Wound: Abnormal break in skin which permits the escape of blood, and may allow the entrance of germs, causing infection.
Types of Wound:
- Incise Wound – Clean cut caused by sharp instrument.
- Laceration Wound – Jagged cut or tear caused by sharp irregular edges.
- Contusion – Caused by blunt instrument / fall against hard surface. Skin is not broken.
- Abrasion – Simple scrapes and scratches usually from a sliding fall.
- Puncture Wound – Penetrating wound by sharp, pointed instrument. Can result in serious internal injury.
- Stab Wound – Caused by a bladed object.
- Gun Shot Wound
Ways to Stop Bleeding:
- Direct pressure
- Indirect pressure
-Wash your hands and wear a pair of gloves.
– Rinse wound with running water.
– Dab gently to dry.
– Apply direct pressure or elevation if bleeding still occurs.
– Cover wound with sterile swab.
– Clean surrounding area of skin with water and soap.
– When cleaning, wipe away from wound and use each swab only once.
– Avoid wiping away blood clots.
– Pat dry.
– Dress wound with adhesive dressing.
Aim of managing severe bleeding: a) control bleeding b) minimize risk of infection
– Lay casualty down to prevent shock.
– Support injured part.
– Send to hospital.
– Wash hands.
- Triangular bandage (Reef Knot – L over R; R over L)
- Broad bandage
- Narrow bandage
Slings and Bandaging:
- Simple sling
- Elevated sling
- Scalp bandage
- Palm bandage
- Fist bandage
Fracture: A break or crack in the bone caused by direct force and indirect force.
- Closed or simple fracture (no wound)
- Open or compound fracture (wound is present)
- Comminuted (totally crushed)
- Green stick injury (In children; mixture of bend and break)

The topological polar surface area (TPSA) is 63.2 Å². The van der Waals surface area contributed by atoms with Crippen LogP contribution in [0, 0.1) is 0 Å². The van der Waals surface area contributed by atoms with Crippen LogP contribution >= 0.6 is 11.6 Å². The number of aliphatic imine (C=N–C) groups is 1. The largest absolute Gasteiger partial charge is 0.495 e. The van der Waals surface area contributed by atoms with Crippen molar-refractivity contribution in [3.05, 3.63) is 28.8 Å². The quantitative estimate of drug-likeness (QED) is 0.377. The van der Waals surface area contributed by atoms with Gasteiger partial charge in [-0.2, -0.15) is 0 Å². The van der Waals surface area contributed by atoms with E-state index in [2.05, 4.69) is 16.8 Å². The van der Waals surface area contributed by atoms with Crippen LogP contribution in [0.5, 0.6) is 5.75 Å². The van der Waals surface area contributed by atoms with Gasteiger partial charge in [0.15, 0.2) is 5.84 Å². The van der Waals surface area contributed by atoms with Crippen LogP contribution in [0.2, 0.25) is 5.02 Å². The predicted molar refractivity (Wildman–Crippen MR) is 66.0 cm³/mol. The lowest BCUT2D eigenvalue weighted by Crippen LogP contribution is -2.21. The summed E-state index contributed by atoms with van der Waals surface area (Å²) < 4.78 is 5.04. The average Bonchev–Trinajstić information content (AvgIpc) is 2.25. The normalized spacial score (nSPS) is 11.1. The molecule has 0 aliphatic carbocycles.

- Unstable fracture
Management of Closed Fractures:
- Do not move the casualty until you support the injured part.
- Steady and support the injured part.
- Immobilize the injured part using bandages and slings.
- Elevate the injured part.
- Treat for shock if possible.
- Check circulation every 10 minutes.
- Send to hospital.
- Do not give him anything to eat or drink.
Management of Open Fractures:
- Cover wound with sterile / clean dressing.
- Control bleeding.
- If wound is jutting, place padding.
- Immobilize the injured part.
Dislocation: Displacement of a bone at a joint caused by strong force, wrenching the bone into an abnormal position or violent muscle contraction.
Sprain: Injury to a ligament at or near a joint frequently caused by wrenching movement at joint that tears the surrounding tissue.
Strains: Partial tearing of the muscles at the junction of muscle and tendon that joins it to a bone.
Management of Sprain and Strains (Soft Tissue Injury):
|I||Ice – Reduce swelling|
If injury is very bad, send the casualty to the hospital.
Cramps: Sudden, involuntary and painful muscle spasm.
Cramp in Foot:
- Ask casualty to stand on toes.
- Massage foot with fingers.
Cramp in Calve:
- Straighten the knee.
- Draw the foot firmly and steadily upwards towards the shin.
Cramp in Back of Thigh:
- Straighten the knee by raising his leg.
- Massage the muscles.
Cramp in Front of Thigh:
- Bend knee.
- Massage muscles slowly.
Signs & Symptoms:
- Difficult to move a limb
- Pain near the site of injury
- Shortening, bending or twisting of the limb
- Crepitus (sound) caused by grating of the bone end
Lifting and Moving Casualty
- Do not move casualty unless absolutely necessary.
- Explain to casualty what you are doing.
- Never move casualty alone.
- Instruct helpers what they are supposed to do.
- Protect yourself using the correct techniques.
- Ensure casualty’s safety.
Correct Lifting Techniques:
- Place feet comfortably apart, one slightly in front of the other.
- Keep back straight.
- Bend your knees.
- Grip with both hands.
- Keep weight of person you are lifting as close to you as possible.
Casualty is conscious and able to walk:
- Use the human crutch
Casualty is conscious but unable to walk:
- Drag method
- 4 handed seat
- 3 handed seat
- 2 handed seat
- Fore & aft
- Carry chair
Casualty is unconscious:
- Cradle method
- Drag method
- Fore & aft
- Stretcher method